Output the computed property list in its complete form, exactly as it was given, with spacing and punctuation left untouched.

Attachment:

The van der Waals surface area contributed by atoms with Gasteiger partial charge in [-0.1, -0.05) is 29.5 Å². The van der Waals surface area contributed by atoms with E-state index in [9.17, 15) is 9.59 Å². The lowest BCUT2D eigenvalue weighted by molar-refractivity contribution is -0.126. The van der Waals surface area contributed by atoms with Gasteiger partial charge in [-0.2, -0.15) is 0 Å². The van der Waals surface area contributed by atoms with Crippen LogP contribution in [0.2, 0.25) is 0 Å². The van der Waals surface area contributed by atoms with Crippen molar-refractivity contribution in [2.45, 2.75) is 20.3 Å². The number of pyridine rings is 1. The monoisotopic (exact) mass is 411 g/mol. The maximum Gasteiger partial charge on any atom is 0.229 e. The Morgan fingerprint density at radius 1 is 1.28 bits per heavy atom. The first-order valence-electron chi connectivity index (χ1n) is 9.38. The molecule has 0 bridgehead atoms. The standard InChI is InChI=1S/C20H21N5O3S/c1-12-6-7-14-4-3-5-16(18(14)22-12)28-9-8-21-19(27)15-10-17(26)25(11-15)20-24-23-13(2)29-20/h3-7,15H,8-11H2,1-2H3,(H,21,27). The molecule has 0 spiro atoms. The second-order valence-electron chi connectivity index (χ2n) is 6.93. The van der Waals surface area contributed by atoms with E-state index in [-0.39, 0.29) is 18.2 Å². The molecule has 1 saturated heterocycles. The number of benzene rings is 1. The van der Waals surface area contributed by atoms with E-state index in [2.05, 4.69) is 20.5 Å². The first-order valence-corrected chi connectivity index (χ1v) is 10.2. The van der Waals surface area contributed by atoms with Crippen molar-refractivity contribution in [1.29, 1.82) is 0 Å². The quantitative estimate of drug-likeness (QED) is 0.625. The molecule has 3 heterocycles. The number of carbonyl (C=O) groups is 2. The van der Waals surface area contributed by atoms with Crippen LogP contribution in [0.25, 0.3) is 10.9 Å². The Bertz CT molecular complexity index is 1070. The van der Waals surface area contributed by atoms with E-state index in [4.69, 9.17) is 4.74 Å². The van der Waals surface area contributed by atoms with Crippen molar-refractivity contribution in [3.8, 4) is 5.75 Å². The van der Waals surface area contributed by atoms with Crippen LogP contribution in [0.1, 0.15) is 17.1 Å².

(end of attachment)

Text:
The van der Waals surface area contributed by atoms with Gasteiger partial charge in [-0.1, -0.05) is 29.5 Å². The van der Waals surface area contributed by atoms with E-state index in [9.17, 15) is 9.59 Å². The lowest BCUT2D eigenvalue weighted by molar-refractivity contribution is -0.126. The van der Waals surface area contributed by atoms with Gasteiger partial charge in [-0.2, -0.15) is 0 Å². The van der Waals surface area contributed by atoms with Crippen LogP contribution in [0.2, 0.25) is 0 Å². The van der Waals surface area contributed by atoms with Crippen molar-refractivity contribution in [2.45, 2.75) is 20.3 Å². The number of pyridine rings is 1. The monoisotopic (exact) mass is 411 g/mol. The maximum Gasteiger partial charge on any atom is 0.229 e. The Morgan fingerprint density at radius 1 is 1.28 bits per heavy atom. The first-order valence-electron chi connectivity index (χ1n) is 9.38. The molecule has 0 bridgehead atoms. The standard InChI is InChI=1S/C20H21N5O3S/c1-12-6-7-14-4-3-5-16(18(14)22-12)28-9-8-21-19(27)15-10-17(26)25(11-15)20-24-23-13(2)29-20/h3-7,15H,8-11H2,1-2H3,(H,21,27). The molecule has 0 spiro atoms. The second-order valence-electron chi connectivity index (χ2n) is 6.93. The van der Waals surface area contributed by atoms with E-state index in [-0.39, 0.29) is 18.2 Å². The molecule has 1 saturated heterocycles. The number of benzene rings is 1. The van der Waals surface area contributed by atoms with E-state index in [2.05, 4.69) is 20.5 Å². The first-order valence-corrected chi connectivity index (χ1v) is 10.2. The van der Waals surface area contributed by atoms with Crippen molar-refractivity contribution in [1.29, 1.82) is 0 Å². The quantitative estimate of drug-likeness (QED) is 0.625. The molecule has 3 heterocycles. The number of carbonyl (C=O) groups is 2. The van der Waals surface area contributed by atoms with Crippen LogP contribution in [0.25, 0.3) is 10.9 Å². The Bertz CT molecular complexity index is 1070. The van der Waals surface area contributed by atoms with E-state index in [4.69, 9.17) is 4.74 Å². The van der Waals surface area contributed by atoms with Crippen molar-refractivity contribution in [3.8, 4) is 5.75 Å². The van der Waals surface area contributed by atoms with Crippen LogP contribution in [0.1, 0.15) is 17.1 Å².